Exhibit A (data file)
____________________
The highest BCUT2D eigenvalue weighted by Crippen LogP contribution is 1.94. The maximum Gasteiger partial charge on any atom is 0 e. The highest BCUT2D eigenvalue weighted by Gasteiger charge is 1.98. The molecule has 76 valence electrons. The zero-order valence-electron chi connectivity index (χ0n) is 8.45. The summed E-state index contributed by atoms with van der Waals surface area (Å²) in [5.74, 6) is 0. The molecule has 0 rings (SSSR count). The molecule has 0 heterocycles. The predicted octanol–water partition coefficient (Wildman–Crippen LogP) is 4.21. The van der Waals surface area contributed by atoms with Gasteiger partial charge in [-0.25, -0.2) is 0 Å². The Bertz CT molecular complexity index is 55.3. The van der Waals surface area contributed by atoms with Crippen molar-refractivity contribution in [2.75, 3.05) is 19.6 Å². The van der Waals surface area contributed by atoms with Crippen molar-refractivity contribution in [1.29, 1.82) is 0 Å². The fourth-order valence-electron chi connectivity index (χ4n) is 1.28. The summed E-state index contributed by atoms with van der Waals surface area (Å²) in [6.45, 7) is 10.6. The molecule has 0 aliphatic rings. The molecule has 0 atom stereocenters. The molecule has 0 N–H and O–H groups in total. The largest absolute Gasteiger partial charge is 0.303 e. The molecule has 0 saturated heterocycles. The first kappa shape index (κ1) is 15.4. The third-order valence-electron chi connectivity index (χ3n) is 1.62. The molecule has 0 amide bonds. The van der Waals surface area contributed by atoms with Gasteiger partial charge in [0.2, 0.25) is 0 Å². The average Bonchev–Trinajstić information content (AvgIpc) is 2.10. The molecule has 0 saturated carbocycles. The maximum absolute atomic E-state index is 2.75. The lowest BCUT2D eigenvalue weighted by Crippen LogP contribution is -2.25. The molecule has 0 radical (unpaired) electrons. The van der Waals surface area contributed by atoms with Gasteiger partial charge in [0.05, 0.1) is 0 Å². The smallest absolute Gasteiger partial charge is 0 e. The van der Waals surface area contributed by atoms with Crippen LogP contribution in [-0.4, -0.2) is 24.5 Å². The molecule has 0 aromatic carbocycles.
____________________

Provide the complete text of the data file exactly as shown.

The highest BCUT2D eigenvalue weighted by Crippen LogP contribution is 1.94. The maximum Gasteiger partial charge on any atom is 0 e. The highest BCUT2D eigenvalue weighted by Gasteiger charge is 1.98. The molecule has 76 valence electrons. The zero-order valence-electron chi connectivity index (χ0n) is 8.45. The summed E-state index contributed by atoms with van der Waals surface area (Å²) in [5.74, 6) is 0. The molecule has 0 rings (SSSR count). The molecule has 0 heterocycles. The predicted octanol–water partition coefficient (Wildman–Crippen LogP) is 4.21. The van der Waals surface area contributed by atoms with Gasteiger partial charge in [-0.25, -0.2) is 0 Å². The Bertz CT molecular complexity index is 55.3. The van der Waals surface area contributed by atoms with Crippen molar-refractivity contribution in [2.75, 3.05) is 19.6 Å². The van der Waals surface area contributed by atoms with Crippen molar-refractivity contribution in [1.29, 1.82) is 0 Å². The fourth-order valence-electron chi connectivity index (χ4n) is 1.28. The summed E-state index contributed by atoms with van der Waals surface area (Å²) in [6.45, 7) is 10.6. The molecule has 0 aliphatic rings. The molecule has 0 atom stereocenters. The molecule has 0 N–H and O–H groups in total. The largest absolute Gasteiger partial charge is 0.303 e. The molecule has 0 saturated heterocycles. The first kappa shape index (κ1) is 15.4. The third-order valence-electron chi connectivity index (χ3n) is 1.62. The molecule has 0 amide bonds. The van der Waals surface area contributed by atoms with Gasteiger partial charge in [0.2, 0.25) is 0 Å². The average Bonchev–Trinajstić information content (AvgIpc) is 2.10. The molecule has 0 saturated carbocycles. The maximum absolute atomic E-state index is 2.75. The lowest BCUT2D eigenvalue weighted by Crippen LogP contribution is -2.25. The molecule has 0 radical (unpaired) electrons. The van der Waals surface area contributed by atoms with Gasteiger partial charge in [0.05, 0.1) is 0 Å². The smallest absolute Gasteiger partial charge is 0 e. The van der Waals surface area contributed by atoms with Crippen LogP contribution in [-0.4, -0.2) is 24.5 Å². The molecule has 0 aromatic carbocycles.